Saturday, February 19, 2011

Arizona Attempts to Ban Karma, Sharia Law, and All Forms of Intelligence

There has been some stir up online about a bill currently being considered in the Arizona state legislature. Members of the American Muslim and Buddhist communities have pointed out the religious bigotry behind the bill, but there is even more behind lurking behind the words of this bill.

The 2010 “Arizona Foreign Decisions Act” has been reintroduced in 2011 as HB 2582. Among other (statutory) provisions:

* Declares the acceptance of Arizona into the Union was a “compact”.
* Declares “Congress has no authority to preempt state regulation of state courts.”
* Prohibits courts from implementing, referring or incorporating or using “a tenet of any body of religious sectarian law” and specifically includes sharia law, canon law, halacha and karma.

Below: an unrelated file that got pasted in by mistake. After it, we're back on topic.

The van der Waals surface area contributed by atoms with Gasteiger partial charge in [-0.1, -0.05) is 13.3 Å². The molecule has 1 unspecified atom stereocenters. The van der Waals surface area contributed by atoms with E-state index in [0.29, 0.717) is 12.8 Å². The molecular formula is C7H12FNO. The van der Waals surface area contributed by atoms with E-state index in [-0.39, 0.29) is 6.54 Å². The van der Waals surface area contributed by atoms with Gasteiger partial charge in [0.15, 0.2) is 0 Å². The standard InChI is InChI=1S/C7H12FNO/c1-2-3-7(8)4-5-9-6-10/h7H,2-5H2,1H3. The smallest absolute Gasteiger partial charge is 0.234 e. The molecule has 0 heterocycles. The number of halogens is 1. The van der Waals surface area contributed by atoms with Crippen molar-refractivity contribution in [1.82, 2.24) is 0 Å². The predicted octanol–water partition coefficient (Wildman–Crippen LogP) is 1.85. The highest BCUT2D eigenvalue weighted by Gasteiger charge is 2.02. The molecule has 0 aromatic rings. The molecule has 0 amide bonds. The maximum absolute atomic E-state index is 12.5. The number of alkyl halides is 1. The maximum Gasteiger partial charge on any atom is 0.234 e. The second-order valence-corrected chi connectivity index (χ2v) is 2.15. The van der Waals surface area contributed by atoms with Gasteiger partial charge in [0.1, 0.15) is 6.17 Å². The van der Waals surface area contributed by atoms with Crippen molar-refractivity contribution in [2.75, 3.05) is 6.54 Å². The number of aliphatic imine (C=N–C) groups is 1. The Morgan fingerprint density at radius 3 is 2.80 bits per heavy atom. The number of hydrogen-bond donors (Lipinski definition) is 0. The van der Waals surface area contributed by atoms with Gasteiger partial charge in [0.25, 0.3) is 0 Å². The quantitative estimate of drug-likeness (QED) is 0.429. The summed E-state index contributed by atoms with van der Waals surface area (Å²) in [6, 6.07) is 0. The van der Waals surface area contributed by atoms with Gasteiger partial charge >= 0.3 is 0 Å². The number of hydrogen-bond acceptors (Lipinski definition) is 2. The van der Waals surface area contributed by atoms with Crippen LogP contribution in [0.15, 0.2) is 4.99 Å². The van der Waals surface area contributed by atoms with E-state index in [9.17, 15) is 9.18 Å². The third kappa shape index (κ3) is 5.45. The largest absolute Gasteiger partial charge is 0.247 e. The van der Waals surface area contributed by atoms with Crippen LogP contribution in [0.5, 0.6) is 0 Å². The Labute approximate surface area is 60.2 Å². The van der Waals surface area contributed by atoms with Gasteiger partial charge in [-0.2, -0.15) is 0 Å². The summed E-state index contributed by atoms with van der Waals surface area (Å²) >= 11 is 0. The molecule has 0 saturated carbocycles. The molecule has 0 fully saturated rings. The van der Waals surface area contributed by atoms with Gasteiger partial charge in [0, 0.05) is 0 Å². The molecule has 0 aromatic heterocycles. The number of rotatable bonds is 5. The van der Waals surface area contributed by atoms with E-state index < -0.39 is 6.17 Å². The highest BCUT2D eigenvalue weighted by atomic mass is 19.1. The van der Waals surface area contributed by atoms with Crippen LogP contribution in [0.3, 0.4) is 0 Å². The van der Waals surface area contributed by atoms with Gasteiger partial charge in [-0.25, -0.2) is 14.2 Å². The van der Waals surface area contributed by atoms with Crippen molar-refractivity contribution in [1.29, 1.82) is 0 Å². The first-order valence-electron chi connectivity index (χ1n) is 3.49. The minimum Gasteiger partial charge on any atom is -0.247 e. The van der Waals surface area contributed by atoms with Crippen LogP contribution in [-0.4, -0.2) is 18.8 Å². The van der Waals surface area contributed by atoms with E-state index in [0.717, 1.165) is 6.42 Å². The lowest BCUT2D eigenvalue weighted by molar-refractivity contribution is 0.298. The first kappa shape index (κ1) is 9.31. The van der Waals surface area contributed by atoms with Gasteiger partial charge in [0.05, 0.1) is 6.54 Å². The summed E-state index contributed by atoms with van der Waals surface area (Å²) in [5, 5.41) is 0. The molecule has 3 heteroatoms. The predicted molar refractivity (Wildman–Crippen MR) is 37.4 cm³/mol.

* Exempts from the above prohibitions decisions based on Anglo-American legal tradition, laws or case law from Great Britain prior enactment of the statute, or the definition of marriage as between one man and one woman, “and the principles on which the United States was founded.”
* Prohibits use of any case law or statute from a non-U.S. jurisdiction or “foreign body”, including the United Nations.
* Declares decisions that make use of a body of religious sectarian law or foreign law declared void and usages declared to be grounds for impeachment.
* Declares these provisions apply to Federal courts sitting in diversity jurisdiction.